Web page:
Accessing Copernicus Data Made Easier

Thanks to the European Union’s Copernicus programme, vast quantities of satellite data are freely available to manage the environment and benefit European citizens. While this offers a wealth of opportunities, downloading and storing these data involves some complex logistical challenges – but this is about to change.

With such a lot of data available, the European Commission is making efforts to make sure that the process of accessing these data and information is easier so that issues associated with downloading and storing can be avoided.

Brussels from Copernicus Sentinel-1
Source: ESA Observing the Earth

To this end, the European Commission launched the Copernicus Data and Information Access Services (DIAS).

Following a tender and evaluation process, ESA, acting on behalf of the European Commission, has now signed DIAS contracts with four industrial consortia. DIAS will give unlimited, free and complete access to Copernicus data and information.

DIAS provides a scalable computing and storage environment for third parties. Third parties will be empowered to offer advanced value-adding services integrating Copernicus with their own data and tools to the benefit of their own users.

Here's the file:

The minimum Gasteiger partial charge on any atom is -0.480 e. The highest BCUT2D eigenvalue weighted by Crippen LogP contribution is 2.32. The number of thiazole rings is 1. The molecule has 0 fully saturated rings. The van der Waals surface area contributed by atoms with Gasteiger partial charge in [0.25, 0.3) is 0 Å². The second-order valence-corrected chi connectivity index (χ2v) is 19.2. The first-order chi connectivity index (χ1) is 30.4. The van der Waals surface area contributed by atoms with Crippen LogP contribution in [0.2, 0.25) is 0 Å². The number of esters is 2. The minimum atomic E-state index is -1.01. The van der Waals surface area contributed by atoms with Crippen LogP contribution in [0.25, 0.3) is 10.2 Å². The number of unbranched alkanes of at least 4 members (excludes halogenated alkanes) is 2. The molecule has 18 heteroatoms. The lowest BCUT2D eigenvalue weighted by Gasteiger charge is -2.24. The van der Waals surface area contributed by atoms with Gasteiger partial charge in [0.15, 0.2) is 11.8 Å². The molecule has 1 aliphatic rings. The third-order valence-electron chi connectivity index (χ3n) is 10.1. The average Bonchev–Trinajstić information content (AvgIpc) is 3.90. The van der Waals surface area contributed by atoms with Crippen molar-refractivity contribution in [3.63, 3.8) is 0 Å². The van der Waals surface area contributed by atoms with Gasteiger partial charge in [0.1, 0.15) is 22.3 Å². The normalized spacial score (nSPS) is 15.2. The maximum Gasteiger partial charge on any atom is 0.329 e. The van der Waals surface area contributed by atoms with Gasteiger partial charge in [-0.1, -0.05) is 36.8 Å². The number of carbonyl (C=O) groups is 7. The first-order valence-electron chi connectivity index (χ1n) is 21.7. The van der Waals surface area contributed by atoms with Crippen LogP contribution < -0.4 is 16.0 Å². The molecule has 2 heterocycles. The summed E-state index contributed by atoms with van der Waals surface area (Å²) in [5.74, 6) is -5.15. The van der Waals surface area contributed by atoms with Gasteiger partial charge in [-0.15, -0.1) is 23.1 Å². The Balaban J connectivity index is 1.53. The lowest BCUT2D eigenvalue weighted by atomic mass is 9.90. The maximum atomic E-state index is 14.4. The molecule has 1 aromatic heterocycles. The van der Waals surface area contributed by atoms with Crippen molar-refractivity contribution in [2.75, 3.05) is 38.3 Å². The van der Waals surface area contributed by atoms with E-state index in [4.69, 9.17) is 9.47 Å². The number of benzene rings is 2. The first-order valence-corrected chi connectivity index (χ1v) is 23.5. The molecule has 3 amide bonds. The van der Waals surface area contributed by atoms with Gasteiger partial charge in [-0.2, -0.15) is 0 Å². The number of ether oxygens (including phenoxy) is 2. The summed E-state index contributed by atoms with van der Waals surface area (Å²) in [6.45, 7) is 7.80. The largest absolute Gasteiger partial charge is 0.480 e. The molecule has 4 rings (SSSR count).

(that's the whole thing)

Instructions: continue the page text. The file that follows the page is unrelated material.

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Farewell to GOES-13: The History of NOAA’s Former GOES East Satellite

For more than seven years, NOAA’s GOES-13 satellite has been actively monitoring the skies over the Western Hemisphere, serving as a critical source of information during major U.S. weather events, from crippling snowstorms to powerful hurricanes. Here’s a look back at the satellite’s unique history and its most memorable imagery.

GOES-13 views Hurricane Gonzalo in the Caribbean and active weather across the western and central North Atlantic on October 14, 2014.
Source: NOAA

When GOES-13 was first launched aboard a Boeing Delta-IV rocket from Cape Canaveral Air Force Station in May 2006, the spacecraft joined a new generation of satellites known as the GOES-N,O,P series. These satellites were designed with a longer lifespan than their predecessors, and would carry enough fuel to operate for nearly 14 years.
With faster data processing, GOES-13 could pinpoint the location of severe storms and other weather phenomena with increased accuracy, allowing forecasters to provide timelier warnings to the public. The satellite’s imager and sounder sensors could take more precise vertical measurements of the Earth’s atmosphere, which enabled the satellite to track major weather events such as hurricanes and tropical cyclones in near-real time.

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